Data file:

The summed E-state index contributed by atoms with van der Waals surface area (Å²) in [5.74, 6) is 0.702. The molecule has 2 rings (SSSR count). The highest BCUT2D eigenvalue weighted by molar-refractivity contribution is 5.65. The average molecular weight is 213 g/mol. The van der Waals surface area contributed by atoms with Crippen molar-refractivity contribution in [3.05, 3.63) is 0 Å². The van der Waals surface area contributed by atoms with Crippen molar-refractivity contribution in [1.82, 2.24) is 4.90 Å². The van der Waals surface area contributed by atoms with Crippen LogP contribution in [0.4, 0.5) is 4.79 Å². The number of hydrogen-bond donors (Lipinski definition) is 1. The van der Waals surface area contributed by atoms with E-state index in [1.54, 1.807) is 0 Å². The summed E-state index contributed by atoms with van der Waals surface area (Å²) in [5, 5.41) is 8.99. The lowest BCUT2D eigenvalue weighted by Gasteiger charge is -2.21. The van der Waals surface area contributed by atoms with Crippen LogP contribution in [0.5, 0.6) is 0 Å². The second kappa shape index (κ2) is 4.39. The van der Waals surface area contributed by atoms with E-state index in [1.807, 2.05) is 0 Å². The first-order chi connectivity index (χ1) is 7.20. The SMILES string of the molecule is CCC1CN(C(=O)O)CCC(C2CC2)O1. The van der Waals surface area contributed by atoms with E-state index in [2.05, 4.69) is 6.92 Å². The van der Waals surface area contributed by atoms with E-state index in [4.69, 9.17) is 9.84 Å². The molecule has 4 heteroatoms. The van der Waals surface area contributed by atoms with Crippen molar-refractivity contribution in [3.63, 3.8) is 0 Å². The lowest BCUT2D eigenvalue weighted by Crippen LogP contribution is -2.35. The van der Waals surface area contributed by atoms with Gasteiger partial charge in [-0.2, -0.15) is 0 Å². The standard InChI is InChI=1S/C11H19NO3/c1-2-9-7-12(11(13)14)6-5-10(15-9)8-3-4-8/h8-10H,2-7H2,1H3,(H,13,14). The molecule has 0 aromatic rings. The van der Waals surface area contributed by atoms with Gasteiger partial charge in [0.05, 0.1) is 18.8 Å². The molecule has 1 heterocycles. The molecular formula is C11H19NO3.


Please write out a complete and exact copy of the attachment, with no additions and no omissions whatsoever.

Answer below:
The summed E-state index contributed by atoms with van der Waals surface area (Å²) in [5.74, 6) is 0.702. The molecule has 2 rings (SSSR count). The highest BCUT2D eigenvalue weighted by molar-refractivity contribution is 5.65. The average molecular weight is 213 g/mol. The van der Waals surface area contributed by atoms with Crippen molar-refractivity contribution in [3.05, 3.63) is 0 Å². The van der Waals surface area contributed by atoms with Crippen molar-refractivity contribution in [1.82, 2.24) is 4.90 Å². The van der Waals surface area contributed by atoms with Crippen LogP contribution in [0.4, 0.5) is 4.79 Å². The number of hydrogen-bond donors (Lipinski definition) is 1. The van der Waals surface area contributed by atoms with E-state index in [1.54, 1.807) is 0 Å². The summed E-state index contributed by atoms with van der Waals surface area (Å²) in [5, 5.41) is 8.99. The lowest BCUT2D eigenvalue weighted by Gasteiger charge is -2.21. The van der Waals surface area contributed by atoms with Crippen LogP contribution in [0.5, 0.6) is 0 Å². The second kappa shape index (κ2) is 4.39. The van der Waals surface area contributed by atoms with E-state index in [1.807, 2.05) is 0 Å². The first-order chi connectivity index (χ1) is 7.20. The SMILES string of the molecule is CCC1CN(C(=O)O)CCC(C2CC2)O1. The van der Waals surface area contributed by atoms with E-state index in [2.05, 4.69) is 6.92 Å². The van der Waals surface area contributed by atoms with E-state index in [4.69, 9.17) is 9.84 Å². The molecule has 4 heteroatoms. The van der Waals surface area contributed by atoms with Crippen molar-refractivity contribution in [3.63, 3.8) is 0 Å². The lowest BCUT2D eigenvalue weighted by Crippen LogP contribution is -2.35. The van der Waals surface area contributed by atoms with Gasteiger partial charge in [-0.2, -0.15) is 0 Å². The standard InChI is InChI=1S/C11H19NO3/c1-2-9-7-12(11(13)14)6-5-10(15-9)8-3-4-8/h8-10H,2-7H2,1H3,(H,13,14). The molecule has 0 aromatic rings. The van der Waals surface area contributed by atoms with Gasteiger partial charge in [0.05, 0.1) is 18.8 Å². The molecule has 1 heterocycles. The molecular formula is C11H19NO3.